The Oscar-nominated short film is, according to its official press release, a “universal story about longing that affects everyone, regardless of the barriers and differences that divide us.” And so echoes its star “What I really hope is that everyone will actually see themselves in this film” – during our fascinating chat.
The Dress is not a film that centres around disability. That’s the key takeaway I get from interviewing its lead actor Anna Dzieduszycka, who is a person of short stature as she has dwarfism.
There’s no getting around it: the Warsaw Film School’s contender for the best live-action short film Academy Award is undeniably a tough watch. It’s set at a bleak roadside motel, told with naturalistic, moody shots and centred around themes of social rejection and sexual violence.
Anna’s character, Julia, a cleaner in a roadside motel, receives frequent verbal abuse from customers. Early on in the film, she is bullied while smoking a cigarette. “‘You will never grow if you smoke,” says a customer, before adding cruelly when Julia does not smile, “I thought your kind was funny.”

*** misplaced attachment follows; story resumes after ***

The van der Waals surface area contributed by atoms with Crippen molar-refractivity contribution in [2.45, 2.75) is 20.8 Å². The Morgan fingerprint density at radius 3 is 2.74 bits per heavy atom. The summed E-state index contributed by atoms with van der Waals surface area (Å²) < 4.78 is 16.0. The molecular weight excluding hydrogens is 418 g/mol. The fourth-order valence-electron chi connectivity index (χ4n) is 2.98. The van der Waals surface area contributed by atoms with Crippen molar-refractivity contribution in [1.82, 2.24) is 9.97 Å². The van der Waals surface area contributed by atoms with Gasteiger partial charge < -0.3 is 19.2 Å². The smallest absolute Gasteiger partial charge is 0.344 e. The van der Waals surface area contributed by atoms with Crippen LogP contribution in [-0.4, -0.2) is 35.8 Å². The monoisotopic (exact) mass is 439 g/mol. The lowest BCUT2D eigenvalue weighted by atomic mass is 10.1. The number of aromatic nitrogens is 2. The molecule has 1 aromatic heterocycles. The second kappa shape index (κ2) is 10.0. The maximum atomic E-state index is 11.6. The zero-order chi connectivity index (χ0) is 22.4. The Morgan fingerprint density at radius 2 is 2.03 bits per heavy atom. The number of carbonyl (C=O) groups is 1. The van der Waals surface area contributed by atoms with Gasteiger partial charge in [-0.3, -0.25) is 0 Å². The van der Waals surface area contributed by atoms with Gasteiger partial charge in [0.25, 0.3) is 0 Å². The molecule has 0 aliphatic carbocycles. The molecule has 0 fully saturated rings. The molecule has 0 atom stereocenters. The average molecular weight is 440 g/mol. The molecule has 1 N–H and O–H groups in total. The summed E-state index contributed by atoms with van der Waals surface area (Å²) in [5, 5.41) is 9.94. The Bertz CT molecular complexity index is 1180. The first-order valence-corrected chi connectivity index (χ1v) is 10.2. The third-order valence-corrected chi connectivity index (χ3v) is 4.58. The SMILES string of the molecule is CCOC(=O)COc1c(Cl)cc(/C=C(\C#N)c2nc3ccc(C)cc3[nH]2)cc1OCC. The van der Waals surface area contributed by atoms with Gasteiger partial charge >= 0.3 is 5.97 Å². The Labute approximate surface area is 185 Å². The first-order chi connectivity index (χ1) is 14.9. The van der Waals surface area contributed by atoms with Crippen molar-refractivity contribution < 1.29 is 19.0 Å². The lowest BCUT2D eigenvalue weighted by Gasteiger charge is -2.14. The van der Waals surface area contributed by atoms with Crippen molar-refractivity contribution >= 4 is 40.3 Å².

But, stresses Anna, these are all universal themes that many people can, sadly, relate to, regardless of their size. “I hate stereotypes,” she says, “I think they create barriers”.
The film’s director, student Tadeusz Lysiak, delivers his message of relatability gently yet effectively. What’s clever about the film, which clocks in at just over half an hour a short is defined as 40 minutes or less – is it doesn’t individualise the experience of sexual violence and trauma.
It’s strongly implied that Renata, Julka’s close friend and confidante, has also experienced it, making light of her ‘wife beater’ partner and saying of losing her virginity that she’d rather not relive the experience: “It’s a long story.”